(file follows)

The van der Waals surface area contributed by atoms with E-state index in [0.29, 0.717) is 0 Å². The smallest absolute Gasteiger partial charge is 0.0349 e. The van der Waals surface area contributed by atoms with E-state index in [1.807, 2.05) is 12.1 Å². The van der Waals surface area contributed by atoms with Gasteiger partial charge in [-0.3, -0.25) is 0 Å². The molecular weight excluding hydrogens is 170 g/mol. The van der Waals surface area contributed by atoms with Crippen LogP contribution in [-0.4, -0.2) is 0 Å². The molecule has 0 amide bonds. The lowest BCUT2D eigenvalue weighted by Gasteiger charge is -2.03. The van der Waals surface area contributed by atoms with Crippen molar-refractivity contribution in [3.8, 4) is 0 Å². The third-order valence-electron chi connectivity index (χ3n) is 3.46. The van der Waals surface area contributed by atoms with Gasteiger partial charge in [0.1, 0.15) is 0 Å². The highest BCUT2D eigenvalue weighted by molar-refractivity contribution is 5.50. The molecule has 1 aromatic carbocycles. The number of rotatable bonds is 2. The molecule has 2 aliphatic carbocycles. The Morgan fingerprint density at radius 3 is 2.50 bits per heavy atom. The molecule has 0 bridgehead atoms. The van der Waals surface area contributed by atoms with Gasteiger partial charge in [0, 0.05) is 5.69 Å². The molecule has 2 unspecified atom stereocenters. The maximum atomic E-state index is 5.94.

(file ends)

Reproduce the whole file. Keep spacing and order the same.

The van der Waals surface area contributed by atoms with E-state index in [0.29, 0.717) is 0 Å². The smallest absolute Gasteiger partial charge is 0.0349 e. The van der Waals surface area contributed by atoms with E-state index in [1.807, 2.05) is 12.1 Å². The van der Waals surface area contributed by atoms with Gasteiger partial charge in [-0.3, -0.25) is 0 Å². The molecular weight excluding hydrogens is 170 g/mol. The van der Waals surface area contributed by atoms with Crippen LogP contribution in [-0.4, -0.2) is 0 Å². The molecule has 0 amide bonds. The lowest BCUT2D eigenvalue weighted by Gasteiger charge is -2.03. The van der Waals surface area contributed by atoms with Crippen molar-refractivity contribution in [3.8, 4) is 0 Å². The third-order valence-electron chi connectivity index (χ3n) is 3.46. The van der Waals surface area contributed by atoms with Gasteiger partial charge in [0.1, 0.15) is 0 Å². The highest BCUT2D eigenvalue weighted by molar-refractivity contribution is 5.50. The molecule has 1 aromatic carbocycles. The number of rotatable bonds is 2. The molecule has 2 aliphatic carbocycles. The Morgan fingerprint density at radius 3 is 2.50 bits per heavy atom. The molecule has 0 bridgehead atoms. The van der Waals surface area contributed by atoms with Gasteiger partial charge in [0, 0.05) is 5.69 Å². The molecule has 2 unspecified atom stereocenters. The maximum atomic E-state index is 5.94.